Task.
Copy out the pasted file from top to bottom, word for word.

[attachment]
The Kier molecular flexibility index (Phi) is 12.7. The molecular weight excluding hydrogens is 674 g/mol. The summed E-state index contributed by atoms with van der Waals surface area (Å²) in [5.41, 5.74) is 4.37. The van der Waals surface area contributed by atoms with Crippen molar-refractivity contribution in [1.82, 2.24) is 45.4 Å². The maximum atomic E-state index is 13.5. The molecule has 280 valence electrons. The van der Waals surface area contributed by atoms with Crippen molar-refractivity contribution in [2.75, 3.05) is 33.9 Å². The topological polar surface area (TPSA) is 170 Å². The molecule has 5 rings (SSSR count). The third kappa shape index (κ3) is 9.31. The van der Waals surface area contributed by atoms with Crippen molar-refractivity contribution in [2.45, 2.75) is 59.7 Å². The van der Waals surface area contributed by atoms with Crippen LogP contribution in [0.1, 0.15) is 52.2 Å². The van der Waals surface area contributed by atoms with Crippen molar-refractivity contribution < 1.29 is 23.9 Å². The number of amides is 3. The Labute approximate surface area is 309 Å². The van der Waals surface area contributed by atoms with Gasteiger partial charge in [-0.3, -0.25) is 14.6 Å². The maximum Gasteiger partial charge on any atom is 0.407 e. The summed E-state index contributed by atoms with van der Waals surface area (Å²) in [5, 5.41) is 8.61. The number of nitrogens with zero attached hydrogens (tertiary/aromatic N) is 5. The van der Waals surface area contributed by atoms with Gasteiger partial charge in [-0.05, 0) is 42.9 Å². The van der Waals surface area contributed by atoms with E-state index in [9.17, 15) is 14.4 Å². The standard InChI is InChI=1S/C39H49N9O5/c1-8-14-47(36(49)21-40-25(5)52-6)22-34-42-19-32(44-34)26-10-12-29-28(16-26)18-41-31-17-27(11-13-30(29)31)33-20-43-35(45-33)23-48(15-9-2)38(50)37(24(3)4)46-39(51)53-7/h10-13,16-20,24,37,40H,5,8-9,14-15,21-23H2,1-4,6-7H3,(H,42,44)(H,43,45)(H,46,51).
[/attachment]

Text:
The Kier molecular flexibility index (Phi) is 12.7. The molecular weight excluding hydrogens is 674 g/mol. The summed E-state index contributed by atoms with van der Waals surface area (Å²) in [5.41, 5.74) is 4.37. The van der Waals surface area contributed by atoms with Crippen molar-refractivity contribution in [1.82, 2.24) is 45.4 Å². The maximum atomic E-state index is 13.5. The molecule has 280 valence electrons. The van der Waals surface area contributed by atoms with Crippen molar-refractivity contribution in [2.75, 3.05) is 33.9 Å². The topological polar surface area (TPSA) is 170 Å². The molecule has 5 rings (SSSR count). The third kappa shape index (κ3) is 9.31. The van der Waals surface area contributed by atoms with Crippen molar-refractivity contribution in [2.45, 2.75) is 59.7 Å². The van der Waals surface area contributed by atoms with Crippen LogP contribution in [0.1, 0.15) is 52.2 Å². The van der Waals surface area contributed by atoms with Crippen molar-refractivity contribution < 1.29 is 23.9 Å². The number of amides is 3. The Labute approximate surface area is 309 Å². The van der Waals surface area contributed by atoms with Gasteiger partial charge in [-0.3, -0.25) is 14.6 Å². The maximum Gasteiger partial charge on any atom is 0.407 e. The summed E-state index contributed by atoms with van der Waals surface area (Å²) in [5, 5.41) is 8.61. The number of nitrogens with zero attached hydrogens (tertiary/aromatic N) is 5. The van der Waals surface area contributed by atoms with Gasteiger partial charge in [-0.05, 0) is 42.9 Å². The van der Waals surface area contributed by atoms with E-state index in [9.17, 15) is 14.4 Å². The standard InChI is InChI=1S/C39H49N9O5/c1-8-14-47(36(49)21-40-25(5)52-6)22-34-42-19-32(44-34)26-10-12-29-28(16-26)18-41-31-17-27(11-13-30(29)31)33-20-43-35(45-33)23-48(15-9-2)38(50)37(24(3)4)46-39(51)53-7/h10-13,16-20,24,37,40H,5,8-9,14-15,21-23H2,1-4,6-7H3,(H,42,44)(H,43,45)(H,46,51).